Quiz a four year old

I’ve seen this on Facebook, and thought it might be fun.

No coaching them, just ask and write the response down:

  • What is your name? Zephy.
  • How old are you? 5 (his correct Korean age, though his western age is 4)
  • When is your birthday? This many (holds up 10 fingers). Its going to be a looong time. A very long time. 10 more days.
  • How old is mummy? This many. Holds up 6 fingers. Let me look how big you are mummy. How tall are you?
  • What is your favourite colour? Red. And orange.
  • What is your favourite food? Spagehtti. No. Noodles.
  • Who is your best friend? Ujin.
  • What is your favourite song? Um. Tars. Guitars. Maybe violinins.
  • What is your favourite animal? *Gasps* I know. Tigers. Lions. Lions are my favourite.
  • What makes you happy? Cheese. Smiles. Kisses and smiles.
  • Where is your favourite place to go? Suncheon Garden.
  • What do you want to be when you grow up? Um. Probably a diver. Who can dive into water.
  • What is mummy’s favourite thing to do? I dont know. Play? Cook? I think it’s cooking.
  • What is your favourite toy? Umm… trains.
  • What is mummy’s job? Take care. Of people.
  • Where do you like to go on holiday? What’s holiday. When you go to work?

I’d love to hear any cute answers you get if you do this.

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Wallace and Gromit: The Curse of the Were Rabbit

Zeph watched this the other day. Actually, he watched it across two days as he gets a limited amount of screen time per day.

Today he was asking me about the names of the man and the dog who caught rabbits in the thing he watched. Then he announced that he was Gromit and Elly and I were rabbits.

He made a long carrot out of duplo squares and used his doctor’s scalpel to cut it up. Meanwhile Elly and I had to go in the hutch (under the table, with the chair laid down on it’s back so that the seat made a door). And stay there.

Zeph proceeded to put all his carrot slices on a chopping (duplo) board, and scrape them into the hutch for us to eat.

Then he told me, ‘What a mess you’ve made Mummy Rabbit!’

Without me

Two nights ago, Zeph decided it would be fun to sleep on the floor. He asked Daddy, and together, they made a blanket nest, where he fell asleep.

It’s the first time in a little over four years that he has gone to sleep without me.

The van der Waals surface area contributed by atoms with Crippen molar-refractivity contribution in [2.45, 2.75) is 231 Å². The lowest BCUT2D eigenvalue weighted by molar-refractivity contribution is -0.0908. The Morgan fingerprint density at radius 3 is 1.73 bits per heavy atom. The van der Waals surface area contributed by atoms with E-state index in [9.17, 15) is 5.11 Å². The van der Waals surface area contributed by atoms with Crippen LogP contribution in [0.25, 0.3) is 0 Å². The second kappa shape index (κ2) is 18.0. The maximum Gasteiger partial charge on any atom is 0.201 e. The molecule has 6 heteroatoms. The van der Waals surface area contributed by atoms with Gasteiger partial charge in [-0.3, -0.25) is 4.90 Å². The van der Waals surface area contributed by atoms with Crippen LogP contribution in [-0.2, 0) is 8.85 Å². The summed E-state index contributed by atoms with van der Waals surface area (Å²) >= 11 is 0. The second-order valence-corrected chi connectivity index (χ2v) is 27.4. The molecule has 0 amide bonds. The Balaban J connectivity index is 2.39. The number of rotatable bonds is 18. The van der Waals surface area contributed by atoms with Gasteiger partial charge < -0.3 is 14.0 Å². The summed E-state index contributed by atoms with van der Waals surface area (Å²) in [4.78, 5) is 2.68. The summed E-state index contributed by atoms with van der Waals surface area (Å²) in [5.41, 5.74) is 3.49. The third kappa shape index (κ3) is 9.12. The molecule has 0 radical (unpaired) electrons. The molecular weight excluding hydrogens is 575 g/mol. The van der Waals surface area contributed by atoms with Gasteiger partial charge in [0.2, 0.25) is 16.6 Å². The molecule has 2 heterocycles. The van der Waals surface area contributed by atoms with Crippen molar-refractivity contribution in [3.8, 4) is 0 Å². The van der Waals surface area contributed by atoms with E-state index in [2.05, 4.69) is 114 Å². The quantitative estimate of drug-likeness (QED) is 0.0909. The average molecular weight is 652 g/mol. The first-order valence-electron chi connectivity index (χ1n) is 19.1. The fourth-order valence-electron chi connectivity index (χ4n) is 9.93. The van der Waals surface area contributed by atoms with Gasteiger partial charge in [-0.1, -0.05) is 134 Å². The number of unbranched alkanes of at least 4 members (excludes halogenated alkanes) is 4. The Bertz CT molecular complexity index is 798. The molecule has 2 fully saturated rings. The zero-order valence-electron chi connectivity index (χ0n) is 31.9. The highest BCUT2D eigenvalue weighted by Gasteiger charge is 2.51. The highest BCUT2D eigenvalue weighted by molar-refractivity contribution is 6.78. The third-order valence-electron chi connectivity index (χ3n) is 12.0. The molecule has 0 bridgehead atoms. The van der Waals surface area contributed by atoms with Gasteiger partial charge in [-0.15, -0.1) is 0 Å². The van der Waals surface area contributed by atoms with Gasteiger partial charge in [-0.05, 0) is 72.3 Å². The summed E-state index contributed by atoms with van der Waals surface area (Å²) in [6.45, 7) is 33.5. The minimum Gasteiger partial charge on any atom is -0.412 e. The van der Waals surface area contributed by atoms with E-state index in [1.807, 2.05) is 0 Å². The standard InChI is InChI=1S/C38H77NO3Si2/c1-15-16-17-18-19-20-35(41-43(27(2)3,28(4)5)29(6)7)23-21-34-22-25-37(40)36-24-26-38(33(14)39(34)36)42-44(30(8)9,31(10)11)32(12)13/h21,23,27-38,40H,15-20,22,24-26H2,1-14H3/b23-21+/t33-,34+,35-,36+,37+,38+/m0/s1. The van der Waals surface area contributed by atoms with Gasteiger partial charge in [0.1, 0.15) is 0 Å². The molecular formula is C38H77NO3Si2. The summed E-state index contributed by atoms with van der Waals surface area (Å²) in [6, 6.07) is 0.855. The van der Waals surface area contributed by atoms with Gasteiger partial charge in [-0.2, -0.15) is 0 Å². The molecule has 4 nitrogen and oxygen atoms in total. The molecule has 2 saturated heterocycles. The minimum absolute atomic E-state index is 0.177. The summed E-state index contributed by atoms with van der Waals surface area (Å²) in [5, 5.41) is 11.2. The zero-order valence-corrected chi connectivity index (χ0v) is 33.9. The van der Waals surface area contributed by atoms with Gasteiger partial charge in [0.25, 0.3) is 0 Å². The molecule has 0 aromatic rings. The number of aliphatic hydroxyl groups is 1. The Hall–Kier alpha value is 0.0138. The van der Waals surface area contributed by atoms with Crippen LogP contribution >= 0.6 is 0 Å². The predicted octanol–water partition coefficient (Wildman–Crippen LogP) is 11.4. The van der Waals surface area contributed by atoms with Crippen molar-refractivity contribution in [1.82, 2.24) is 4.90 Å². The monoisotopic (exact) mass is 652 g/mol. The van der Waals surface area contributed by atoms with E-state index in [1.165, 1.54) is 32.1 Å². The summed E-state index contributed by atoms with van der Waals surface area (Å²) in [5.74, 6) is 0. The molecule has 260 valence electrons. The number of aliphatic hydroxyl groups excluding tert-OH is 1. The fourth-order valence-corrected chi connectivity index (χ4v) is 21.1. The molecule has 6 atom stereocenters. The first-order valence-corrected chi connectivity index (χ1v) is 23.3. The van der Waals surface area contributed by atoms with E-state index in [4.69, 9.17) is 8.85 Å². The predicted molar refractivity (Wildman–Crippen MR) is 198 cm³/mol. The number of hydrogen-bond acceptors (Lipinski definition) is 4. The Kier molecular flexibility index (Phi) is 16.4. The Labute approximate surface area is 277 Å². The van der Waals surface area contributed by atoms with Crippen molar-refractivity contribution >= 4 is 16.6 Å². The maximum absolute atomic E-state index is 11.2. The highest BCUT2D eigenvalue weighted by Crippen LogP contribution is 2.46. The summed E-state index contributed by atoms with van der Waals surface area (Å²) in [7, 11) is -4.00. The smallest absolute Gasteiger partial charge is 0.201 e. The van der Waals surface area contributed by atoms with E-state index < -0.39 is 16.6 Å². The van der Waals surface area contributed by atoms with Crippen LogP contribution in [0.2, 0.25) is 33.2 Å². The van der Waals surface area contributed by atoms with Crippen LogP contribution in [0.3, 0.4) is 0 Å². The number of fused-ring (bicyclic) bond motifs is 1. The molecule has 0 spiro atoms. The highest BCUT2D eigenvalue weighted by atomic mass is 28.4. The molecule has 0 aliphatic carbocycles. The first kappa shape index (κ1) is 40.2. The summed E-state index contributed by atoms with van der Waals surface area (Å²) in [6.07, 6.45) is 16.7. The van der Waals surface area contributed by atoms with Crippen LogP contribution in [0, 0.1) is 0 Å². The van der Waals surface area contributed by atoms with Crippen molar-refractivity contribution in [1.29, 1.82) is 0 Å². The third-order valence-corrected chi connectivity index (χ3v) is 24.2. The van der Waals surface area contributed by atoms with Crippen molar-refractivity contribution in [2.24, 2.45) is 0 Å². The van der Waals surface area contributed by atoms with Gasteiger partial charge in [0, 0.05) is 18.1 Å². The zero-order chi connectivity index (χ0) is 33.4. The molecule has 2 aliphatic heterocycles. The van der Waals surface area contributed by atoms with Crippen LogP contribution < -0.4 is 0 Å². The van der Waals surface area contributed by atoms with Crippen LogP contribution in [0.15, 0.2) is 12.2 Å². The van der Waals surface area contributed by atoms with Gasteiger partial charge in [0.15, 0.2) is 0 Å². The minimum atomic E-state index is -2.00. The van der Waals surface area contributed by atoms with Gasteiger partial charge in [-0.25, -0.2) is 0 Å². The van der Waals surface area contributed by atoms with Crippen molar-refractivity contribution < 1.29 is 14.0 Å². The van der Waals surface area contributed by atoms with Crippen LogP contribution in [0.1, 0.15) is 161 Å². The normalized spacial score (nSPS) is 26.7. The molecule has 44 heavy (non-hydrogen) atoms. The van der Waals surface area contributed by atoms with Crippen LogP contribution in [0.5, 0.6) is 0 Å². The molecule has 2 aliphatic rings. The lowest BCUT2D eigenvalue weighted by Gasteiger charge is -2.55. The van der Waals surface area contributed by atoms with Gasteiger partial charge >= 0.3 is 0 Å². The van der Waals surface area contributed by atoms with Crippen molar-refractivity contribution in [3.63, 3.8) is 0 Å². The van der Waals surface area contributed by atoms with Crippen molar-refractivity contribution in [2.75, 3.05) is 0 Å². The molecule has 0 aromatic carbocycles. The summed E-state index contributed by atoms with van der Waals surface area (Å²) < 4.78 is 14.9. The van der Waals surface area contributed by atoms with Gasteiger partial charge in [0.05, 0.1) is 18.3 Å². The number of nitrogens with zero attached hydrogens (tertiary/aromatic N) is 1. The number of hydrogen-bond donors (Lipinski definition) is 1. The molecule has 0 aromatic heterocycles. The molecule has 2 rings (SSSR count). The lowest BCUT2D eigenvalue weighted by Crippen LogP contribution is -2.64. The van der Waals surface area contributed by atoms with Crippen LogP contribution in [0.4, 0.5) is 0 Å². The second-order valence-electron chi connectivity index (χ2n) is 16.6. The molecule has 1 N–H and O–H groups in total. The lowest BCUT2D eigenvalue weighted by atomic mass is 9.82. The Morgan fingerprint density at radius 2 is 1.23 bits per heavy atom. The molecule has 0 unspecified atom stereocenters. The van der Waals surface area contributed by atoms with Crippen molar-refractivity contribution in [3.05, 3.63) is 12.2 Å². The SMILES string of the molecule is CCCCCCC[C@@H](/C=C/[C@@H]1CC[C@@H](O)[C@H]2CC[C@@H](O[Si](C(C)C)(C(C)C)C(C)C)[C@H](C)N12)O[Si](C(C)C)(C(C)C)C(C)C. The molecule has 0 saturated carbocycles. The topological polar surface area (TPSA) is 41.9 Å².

We co-sleep. I didn’t intend to. In fact, I very much intended not to. We bought a small pre-loved cot for Zeph just before he was born and I very much meant to use it. No increasing the risk of cot death for us. And that first day, coming home from the hospital with him, he fell asleep breastfeeding in my arms. And every time I tried to put him down he woke and cried and wanted to drink milk again. So I made myself a nest in the corner between the bed and the wall where I could sit and study (I was part way through a part-time MSc at this point) and breastfeed. I slept here, and he slept on my chest. Until later he got too heavy and had to sleep next to me, cuddled in my arm.

We moved countries (South Korea to UK). We stayed with my parents-in-law who blessed us with a cot-bed. But Zeph stayed in bed with Mummy and Daddy. Until he started rolling. Then I worried about him falling during naps, so to nap he went into the cot-bed. And I went in with him.

We moved countries again (UK back to South Korea). Now Zeph could have his own room – we had two! So at bedtime I would go with him, lie with him until he slept, often fall asleep with him. He would fall asleep with his arms wrapped tightly around my neck, his face pressed into mine. But I also started getting up in the night, letting him be alone, until he woke and cried, and then I would go back. Sometime into my second pregnancy I decided enough was enough and we went back to full on co-sleeping. Now Zeph would sleep cuddling my belly and the new baby.

When Elly was born, we didn’t even think of him being anywhere but in with all of us. Zeph, Mummy, Elly, Daddy. Four of us on a queen sized mattress on the floor. It came with the house and has a horrible many-legged plastic stand that gathers dust and toys. Forget that. It’s small. We sleep sideways not long ways so we all fit in. Mummy and Daddy’s feet stick off the end. But it works.

More recently Zeph has been asking to go in the middle. Asking Daddy, ‘sleep next to me’. And now, two nights ago, Zeph lay down on the floor with Daddy and fell asleep.

Without me.

Flu-feeding

So Elly got flu at the end of last week, and simultaneously developed flu-feeding: he reverted to baby-style constant breastfeeding.